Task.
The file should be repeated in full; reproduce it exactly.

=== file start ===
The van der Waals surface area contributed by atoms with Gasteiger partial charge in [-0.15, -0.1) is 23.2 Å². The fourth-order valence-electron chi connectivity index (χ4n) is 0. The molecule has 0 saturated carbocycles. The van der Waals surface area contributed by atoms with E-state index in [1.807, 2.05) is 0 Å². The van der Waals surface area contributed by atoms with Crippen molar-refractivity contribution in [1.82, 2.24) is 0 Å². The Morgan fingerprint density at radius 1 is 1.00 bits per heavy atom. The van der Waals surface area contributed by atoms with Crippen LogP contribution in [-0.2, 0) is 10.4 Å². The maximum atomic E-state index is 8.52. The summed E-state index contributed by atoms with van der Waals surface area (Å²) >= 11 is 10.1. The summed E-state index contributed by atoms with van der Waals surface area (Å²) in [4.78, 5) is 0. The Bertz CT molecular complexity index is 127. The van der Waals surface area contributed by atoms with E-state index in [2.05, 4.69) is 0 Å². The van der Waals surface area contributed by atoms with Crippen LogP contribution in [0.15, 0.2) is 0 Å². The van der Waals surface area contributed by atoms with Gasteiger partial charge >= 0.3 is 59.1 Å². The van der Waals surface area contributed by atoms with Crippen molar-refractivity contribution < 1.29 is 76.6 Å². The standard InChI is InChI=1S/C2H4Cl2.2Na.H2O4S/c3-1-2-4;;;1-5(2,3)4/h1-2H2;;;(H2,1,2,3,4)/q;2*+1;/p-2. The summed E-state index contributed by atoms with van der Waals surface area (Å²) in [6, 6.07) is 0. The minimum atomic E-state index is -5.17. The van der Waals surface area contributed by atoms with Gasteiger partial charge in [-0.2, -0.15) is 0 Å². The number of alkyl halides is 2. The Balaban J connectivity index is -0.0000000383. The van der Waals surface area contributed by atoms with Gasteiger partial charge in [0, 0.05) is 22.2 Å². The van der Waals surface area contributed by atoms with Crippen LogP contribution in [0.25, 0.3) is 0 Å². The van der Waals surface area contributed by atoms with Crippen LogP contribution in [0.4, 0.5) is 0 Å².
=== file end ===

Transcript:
The van der Waals surface area contributed by atoms with Gasteiger partial charge in [-0.15, -0.1) is 23.2 Å². The fourth-order valence-electron chi connectivity index (χ4n) is 0. The molecule has 0 saturated carbocycles. The van der Waals surface area contributed by atoms with E-state index in [1.807, 2.05) is 0 Å². The van der Waals surface area contributed by atoms with Crippen molar-refractivity contribution in [1.82, 2.24) is 0 Å². The Morgan fingerprint density at radius 1 is 1.00 bits per heavy atom. The van der Waals surface area contributed by atoms with Crippen LogP contribution in [-0.2, 0) is 10.4 Å². The maximum atomic E-state index is 8.52. The summed E-state index contributed by atoms with van der Waals surface area (Å²) >= 11 is 10.1. The summed E-state index contributed by atoms with van der Waals surface area (Å²) in [4.78, 5) is 0. The Bertz CT molecular complexity index is 127. The van der Waals surface area contributed by atoms with E-state index in [2.05, 4.69) is 0 Å². The van der Waals surface area contributed by atoms with Crippen LogP contribution in [0.15, 0.2) is 0 Å². The van der Waals surface area contributed by atoms with Gasteiger partial charge >= 0.3 is 59.1 Å². The van der Waals surface area contributed by atoms with Crippen molar-refractivity contribution < 1.29 is 76.6 Å². The standard InChI is InChI=1S/C2H4Cl2.2Na.H2O4S/c3-1-2-4;;;1-5(2,3)4/h1-2H2;;;(H2,1,2,3,4)/q;2*+1;/p-2. The summed E-state index contributed by atoms with van der Waals surface area (Å²) in [6, 6.07) is 0. The minimum atomic E-state index is -5.17. The van der Waals surface area contributed by atoms with Gasteiger partial charge in [-0.2, -0.15) is 0 Å². The number of alkyl halides is 2. The Balaban J connectivity index is -0.0000000383. The van der Waals surface area contributed by atoms with Gasteiger partial charge in [0, 0.05) is 22.2 Å². The van der Waals surface area contributed by atoms with Crippen LogP contribution in [0.25, 0.3) is 0 Å². The van der Waals surface area contributed by atoms with Crippen LogP contribution in [0.4, 0.5) is 0 Å².